One of those objectives is equal treatment under the law for all ethnicities and demographic groups. As some voices in Congress have asked, if Black lives matter, then how many Palestinians have to die for their lives to matter too? The parallel extends even to how Israel has long applied the Derek Chauvin technique to Palestinians.
Another domestic objective involves the spending on human and physical investment that Biden has been pushing. But might a better use of the money that currently is helping to pay for airstrikes on Gaza—which already in this round of fighting have killed dozens of Palestinian children—be to spend it instead on nationwide pre-kindergarten education for American children?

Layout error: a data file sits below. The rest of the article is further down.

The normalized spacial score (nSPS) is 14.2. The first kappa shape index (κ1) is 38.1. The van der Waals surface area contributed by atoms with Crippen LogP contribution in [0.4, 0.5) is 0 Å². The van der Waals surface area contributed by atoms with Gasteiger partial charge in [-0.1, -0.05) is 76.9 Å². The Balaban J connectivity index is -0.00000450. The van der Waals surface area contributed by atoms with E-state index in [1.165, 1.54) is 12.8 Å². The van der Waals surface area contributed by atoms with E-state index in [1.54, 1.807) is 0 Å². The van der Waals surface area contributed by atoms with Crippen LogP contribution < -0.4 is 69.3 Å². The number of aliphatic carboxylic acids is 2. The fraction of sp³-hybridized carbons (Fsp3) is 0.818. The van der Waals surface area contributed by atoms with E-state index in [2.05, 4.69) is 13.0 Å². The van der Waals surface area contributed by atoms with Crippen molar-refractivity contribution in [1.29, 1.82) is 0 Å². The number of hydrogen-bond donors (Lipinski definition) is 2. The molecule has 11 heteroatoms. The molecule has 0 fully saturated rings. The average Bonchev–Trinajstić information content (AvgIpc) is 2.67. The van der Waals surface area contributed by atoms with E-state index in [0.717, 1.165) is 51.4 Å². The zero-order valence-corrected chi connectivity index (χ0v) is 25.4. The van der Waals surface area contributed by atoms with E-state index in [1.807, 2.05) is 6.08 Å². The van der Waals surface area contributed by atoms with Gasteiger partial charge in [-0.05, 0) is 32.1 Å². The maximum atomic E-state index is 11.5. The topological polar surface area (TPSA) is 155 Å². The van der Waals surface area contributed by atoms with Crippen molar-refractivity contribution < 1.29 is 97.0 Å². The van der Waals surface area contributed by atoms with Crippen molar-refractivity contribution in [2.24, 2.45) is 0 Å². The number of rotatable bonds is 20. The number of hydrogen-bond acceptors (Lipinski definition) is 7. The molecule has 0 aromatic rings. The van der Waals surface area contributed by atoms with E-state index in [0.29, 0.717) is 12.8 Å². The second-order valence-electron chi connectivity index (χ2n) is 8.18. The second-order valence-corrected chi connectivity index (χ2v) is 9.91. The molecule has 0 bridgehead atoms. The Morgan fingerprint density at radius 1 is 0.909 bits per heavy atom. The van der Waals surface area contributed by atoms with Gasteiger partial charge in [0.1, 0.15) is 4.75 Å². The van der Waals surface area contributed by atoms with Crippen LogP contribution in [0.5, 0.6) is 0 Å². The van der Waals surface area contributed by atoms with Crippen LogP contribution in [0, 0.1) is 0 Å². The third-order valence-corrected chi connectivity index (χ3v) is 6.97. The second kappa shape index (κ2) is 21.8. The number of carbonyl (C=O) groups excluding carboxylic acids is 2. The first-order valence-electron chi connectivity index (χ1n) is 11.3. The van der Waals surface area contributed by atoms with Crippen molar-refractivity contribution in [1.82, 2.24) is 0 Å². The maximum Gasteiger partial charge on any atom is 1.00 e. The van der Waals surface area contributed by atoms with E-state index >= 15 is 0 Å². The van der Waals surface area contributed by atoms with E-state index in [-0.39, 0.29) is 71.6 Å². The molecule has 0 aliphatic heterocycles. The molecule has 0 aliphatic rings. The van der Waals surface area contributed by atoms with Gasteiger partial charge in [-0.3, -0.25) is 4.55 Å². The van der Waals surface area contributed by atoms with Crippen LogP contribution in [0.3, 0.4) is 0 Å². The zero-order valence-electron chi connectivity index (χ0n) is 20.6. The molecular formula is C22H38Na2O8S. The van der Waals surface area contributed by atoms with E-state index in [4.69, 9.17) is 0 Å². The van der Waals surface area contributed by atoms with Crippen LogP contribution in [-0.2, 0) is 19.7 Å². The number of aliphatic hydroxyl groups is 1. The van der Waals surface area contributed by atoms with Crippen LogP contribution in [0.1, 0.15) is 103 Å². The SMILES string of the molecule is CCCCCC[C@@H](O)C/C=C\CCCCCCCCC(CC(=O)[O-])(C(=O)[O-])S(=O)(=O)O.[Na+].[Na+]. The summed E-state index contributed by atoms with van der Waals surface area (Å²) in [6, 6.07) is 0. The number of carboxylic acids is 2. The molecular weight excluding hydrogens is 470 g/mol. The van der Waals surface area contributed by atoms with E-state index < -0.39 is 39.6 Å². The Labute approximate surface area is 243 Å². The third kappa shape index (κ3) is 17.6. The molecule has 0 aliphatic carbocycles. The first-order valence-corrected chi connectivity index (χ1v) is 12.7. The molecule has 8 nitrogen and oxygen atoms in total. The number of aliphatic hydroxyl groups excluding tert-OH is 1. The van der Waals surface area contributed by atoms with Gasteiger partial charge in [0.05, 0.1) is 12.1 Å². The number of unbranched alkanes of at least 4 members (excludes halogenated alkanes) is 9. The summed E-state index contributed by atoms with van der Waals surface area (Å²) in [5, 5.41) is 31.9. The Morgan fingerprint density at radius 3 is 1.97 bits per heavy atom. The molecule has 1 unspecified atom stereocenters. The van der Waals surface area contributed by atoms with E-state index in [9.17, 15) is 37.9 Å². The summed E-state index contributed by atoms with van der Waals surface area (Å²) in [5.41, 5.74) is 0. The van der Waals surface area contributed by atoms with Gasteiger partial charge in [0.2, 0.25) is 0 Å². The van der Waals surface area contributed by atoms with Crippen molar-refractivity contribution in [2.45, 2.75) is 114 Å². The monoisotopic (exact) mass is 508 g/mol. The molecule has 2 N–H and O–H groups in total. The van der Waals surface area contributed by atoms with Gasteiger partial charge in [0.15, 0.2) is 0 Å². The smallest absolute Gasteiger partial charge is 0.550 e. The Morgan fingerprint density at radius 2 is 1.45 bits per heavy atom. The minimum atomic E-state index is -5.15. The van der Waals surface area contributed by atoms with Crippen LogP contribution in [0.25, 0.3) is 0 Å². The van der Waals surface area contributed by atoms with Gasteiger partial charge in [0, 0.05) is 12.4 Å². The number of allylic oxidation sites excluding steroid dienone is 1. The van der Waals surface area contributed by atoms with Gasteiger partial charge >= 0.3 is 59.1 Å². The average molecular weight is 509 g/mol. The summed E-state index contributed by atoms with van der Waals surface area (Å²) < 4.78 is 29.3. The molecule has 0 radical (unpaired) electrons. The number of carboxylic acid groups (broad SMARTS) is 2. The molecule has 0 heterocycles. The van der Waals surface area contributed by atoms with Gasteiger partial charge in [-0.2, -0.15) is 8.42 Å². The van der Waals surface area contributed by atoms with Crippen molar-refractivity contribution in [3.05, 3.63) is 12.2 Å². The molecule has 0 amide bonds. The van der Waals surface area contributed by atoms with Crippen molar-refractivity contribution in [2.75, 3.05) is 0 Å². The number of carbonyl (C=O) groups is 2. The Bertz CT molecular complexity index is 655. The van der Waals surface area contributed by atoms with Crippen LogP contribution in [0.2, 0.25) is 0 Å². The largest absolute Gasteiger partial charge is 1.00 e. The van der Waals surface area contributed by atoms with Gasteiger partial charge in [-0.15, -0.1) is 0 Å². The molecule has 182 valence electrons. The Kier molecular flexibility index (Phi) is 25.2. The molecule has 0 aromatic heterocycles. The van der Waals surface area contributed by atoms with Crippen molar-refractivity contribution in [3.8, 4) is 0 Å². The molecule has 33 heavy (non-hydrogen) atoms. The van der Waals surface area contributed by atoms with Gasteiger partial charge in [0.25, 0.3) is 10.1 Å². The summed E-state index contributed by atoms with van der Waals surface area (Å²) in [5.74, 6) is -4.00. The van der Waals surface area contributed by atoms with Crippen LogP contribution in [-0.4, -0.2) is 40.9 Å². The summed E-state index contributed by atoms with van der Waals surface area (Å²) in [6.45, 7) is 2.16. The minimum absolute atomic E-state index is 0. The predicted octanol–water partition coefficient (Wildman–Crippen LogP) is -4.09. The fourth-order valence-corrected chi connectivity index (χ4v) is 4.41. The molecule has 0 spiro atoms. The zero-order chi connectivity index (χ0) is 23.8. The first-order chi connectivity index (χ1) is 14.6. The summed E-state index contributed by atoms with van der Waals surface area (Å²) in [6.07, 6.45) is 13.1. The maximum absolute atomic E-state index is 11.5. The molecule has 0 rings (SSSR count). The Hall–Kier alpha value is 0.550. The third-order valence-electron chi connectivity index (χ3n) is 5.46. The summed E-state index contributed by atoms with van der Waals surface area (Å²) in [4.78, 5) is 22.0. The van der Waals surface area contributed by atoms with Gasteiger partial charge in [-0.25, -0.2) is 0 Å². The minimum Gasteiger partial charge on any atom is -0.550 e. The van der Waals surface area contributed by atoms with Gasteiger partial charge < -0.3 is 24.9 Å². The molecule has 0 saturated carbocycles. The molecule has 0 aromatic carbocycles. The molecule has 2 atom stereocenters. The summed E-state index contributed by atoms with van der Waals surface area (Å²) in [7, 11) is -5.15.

Outcomes after such a change in U.S. policy would rest on the Israeli government’s decisions, but regardless of those decisions, the United States and Biden would be winners. If the Israelis continued to follow the route of Jabotinsky, then that would mean more billions of dollars for pre-K education or other needs at home in the United States. If the Israelis were to respond by changing to a more constructive course, then Biden would have done more for Middle East peace than any of his predecessors at least since Jimmy Carter.
Paul R. Pillar is a contributing editor at the National Interest and the author of Why America Misunderstands the World.